How often have you heard that if your right eye is twitching, you have good fortune coming your way? Or that twitching in the left eye is a bad omen? These superstitions have been in our society for a long time now. But why do our eyes twitch?

Here’s the medical reason why our eyes twitch!

Twitching of eyes, medically known as myokymia, is nothing but uncontrolled pulling or fluttering of eyelids.

The movements of eyelids are controlled by two muscles: orbicularis oculi, which helps in closing the eyelids, and levator palpebrae superioris, which helps in raising the eyelids. A contraction in any of these muscles can lead to twitching.

Twitching of eyes is also associated with stress, anxiety, tiredness, exhaustion, pollution, drinking caffeine or alcohol, and intake of medicines like phenytoin, used in case of epilepsy, may also lead to twitching of eyes.

People usually describe twitching as a gentle tug on the eyelid. The episodes of eyelid twitching are unpredictable and may occur off and on for several days.

Do I need to worry about the eye twitching?

The twitches are bothersome but painless and most of them resolve on their own without the need for treatment.

Visit a doctor if the twitching persists for more than a week or is accompanied by other symptoms like pain, watery eyes, redness. Some of the conditions in which twitching eyes may need immediate medical attention are:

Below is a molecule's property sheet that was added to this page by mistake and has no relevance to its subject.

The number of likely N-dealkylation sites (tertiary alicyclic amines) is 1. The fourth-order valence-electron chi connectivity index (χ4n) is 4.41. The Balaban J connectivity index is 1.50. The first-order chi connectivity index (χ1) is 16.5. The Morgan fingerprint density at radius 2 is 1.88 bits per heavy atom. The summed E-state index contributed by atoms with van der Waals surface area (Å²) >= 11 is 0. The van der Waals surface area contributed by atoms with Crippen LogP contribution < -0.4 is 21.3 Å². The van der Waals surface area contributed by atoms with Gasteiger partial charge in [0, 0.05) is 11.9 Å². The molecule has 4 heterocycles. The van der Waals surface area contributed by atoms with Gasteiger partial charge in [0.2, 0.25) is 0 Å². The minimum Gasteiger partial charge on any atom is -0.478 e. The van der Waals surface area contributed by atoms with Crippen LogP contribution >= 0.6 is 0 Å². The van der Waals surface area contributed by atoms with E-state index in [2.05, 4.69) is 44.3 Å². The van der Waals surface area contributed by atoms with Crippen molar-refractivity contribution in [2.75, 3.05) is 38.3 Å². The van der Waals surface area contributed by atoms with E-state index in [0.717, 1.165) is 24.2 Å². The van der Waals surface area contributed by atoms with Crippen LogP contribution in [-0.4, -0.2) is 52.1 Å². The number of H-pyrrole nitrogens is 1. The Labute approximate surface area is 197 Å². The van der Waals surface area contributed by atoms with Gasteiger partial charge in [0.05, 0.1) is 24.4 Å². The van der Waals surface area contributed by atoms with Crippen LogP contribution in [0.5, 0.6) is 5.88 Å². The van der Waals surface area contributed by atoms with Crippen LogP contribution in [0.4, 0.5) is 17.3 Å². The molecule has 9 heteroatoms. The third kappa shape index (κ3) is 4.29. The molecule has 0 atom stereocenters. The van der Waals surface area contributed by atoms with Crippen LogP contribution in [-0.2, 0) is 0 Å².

• Blepharitis: an inflammation of the eyelids. Patients may experience burning, pain, itching, scaling, reddening, and crusting of the eyelid. It does not affect the vision.
  • Hemifacial spasm: a nervous disorder where there is involuntary or unwilling twitching of muscles on one side of the face.
  • Benign fasciculation syndrome: a neurological disorder due to overactive nerves, leading to long-lasting twitches and cramps.
  • Dystonia: a neurological disorder that causes abnormal muscle movements and body postures.
  • Motor neuron disease: a rare condition that slowly damages parts of the nervous system by destroying all motor neurons, which are responsible for the movement of the body, leading to muscle weakness and eventually wasting.

How can I stop the twitching?

In most cases, eye twitching resolves on its own, but some measures could be taken to avoid it.

  • Reduce stress: Yoga, breathing exercises and getting more downtime into your schedule are ways to reduce stress.
  • Sleep well: Lack of sleep, whether because of stress or some other reason, can trigger a twitching eyelid. Get at least seven hours of sleep daily.
  • Relieve eye strain: Follow the “20-20-20 rule” when using digital devices – look away from your screen every 20 minutes and allow your eyes to focus on a distant object which is at least 20 feet away for 20 seconds or longer.
  • Cut down on caffeine: Cut back on coffee, tea, chocolate and soft drinks for a week or two and see if your eye twitching disappears.
  • No liquor: Try abstaining alcohol for a while and see if there is any difference in twitching.

This article was written by, India’s first and biggest resource for verified medical information. At myUpchar, researchers and journalists work with doctors to bring you information on all things health. For more information, please read our detailed article on Eyelid-twitching: Reasons and Treatment.

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